Similarly text such as poetry, literature, or virtually any text may be scanned and treated as an image and proceed as above with sonelization. Poetry could become lyrics to music or literature could be accompanied with user chosen sounds. Shapes of letters or clusters may be treated equivalently to how a complex drawing may be treated. Shapes of letters, length of words and spaces between may be used determine the soundtrack. The choice of font, bold and/or italicized text may be used for volume and rhythm in the analysis.
For all of the above, as with all uses, the program may give user the ability to “dial-in” or “dial-out” from the initial version of the soundtrack. The program may, if the initial soundtrack version is retained, narrow or expand the differences or be semi-randomized and rerun until the user is satisfied or feels the soundtrack is ready, or may be further refined though the use of separate sound editing software.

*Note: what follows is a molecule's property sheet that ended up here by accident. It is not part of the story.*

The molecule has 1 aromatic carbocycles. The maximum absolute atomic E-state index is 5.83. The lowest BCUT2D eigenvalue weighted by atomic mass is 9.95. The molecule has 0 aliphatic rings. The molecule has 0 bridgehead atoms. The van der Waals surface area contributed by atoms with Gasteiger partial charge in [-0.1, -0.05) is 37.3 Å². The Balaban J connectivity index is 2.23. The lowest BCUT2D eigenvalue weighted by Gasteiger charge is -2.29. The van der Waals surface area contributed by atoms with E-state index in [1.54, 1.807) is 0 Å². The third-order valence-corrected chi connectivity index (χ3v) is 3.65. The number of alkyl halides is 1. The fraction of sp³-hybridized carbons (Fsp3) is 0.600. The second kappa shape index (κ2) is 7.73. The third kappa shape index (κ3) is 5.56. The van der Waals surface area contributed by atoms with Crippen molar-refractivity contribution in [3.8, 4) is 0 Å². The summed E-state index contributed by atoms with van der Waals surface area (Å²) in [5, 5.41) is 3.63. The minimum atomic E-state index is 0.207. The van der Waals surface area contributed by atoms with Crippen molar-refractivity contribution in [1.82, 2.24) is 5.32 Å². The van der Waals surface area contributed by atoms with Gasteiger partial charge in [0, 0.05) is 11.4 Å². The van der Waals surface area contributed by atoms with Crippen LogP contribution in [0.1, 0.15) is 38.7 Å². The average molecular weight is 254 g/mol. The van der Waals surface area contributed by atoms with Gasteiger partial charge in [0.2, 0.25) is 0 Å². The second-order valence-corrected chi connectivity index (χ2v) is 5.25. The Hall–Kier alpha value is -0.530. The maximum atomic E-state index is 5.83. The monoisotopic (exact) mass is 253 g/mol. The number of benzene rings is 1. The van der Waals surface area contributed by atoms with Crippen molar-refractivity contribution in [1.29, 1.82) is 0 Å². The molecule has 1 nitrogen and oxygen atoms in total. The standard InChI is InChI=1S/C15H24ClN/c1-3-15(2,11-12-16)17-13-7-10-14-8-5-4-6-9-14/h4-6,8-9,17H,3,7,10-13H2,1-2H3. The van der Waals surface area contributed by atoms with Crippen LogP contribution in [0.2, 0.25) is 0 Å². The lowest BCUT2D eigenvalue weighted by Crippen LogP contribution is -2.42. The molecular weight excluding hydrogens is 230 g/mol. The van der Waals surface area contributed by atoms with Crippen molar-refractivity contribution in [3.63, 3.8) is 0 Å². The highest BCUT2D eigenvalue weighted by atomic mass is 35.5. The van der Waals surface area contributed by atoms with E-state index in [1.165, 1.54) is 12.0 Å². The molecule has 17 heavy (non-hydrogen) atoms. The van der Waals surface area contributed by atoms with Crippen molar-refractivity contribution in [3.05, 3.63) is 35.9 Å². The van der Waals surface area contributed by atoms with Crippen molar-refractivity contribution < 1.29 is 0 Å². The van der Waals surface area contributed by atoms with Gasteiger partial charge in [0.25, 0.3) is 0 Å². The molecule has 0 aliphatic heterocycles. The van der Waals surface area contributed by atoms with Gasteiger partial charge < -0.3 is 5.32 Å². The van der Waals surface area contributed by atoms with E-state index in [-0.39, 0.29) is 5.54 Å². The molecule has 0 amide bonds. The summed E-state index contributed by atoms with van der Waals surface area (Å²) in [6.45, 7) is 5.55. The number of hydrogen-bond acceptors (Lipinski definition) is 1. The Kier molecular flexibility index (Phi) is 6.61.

In the first case where the user considers the images unrelated, each is analyzed by the software with or without various, available user-defined settings. For example, the user may want the length of the sound associated with each image to be the same, and may want the type of sound to be similar—whatever the user considers the appropriate ‘everyday’ sound group, or that each image's sound is developed using individual sound groups—for example: machine sounds (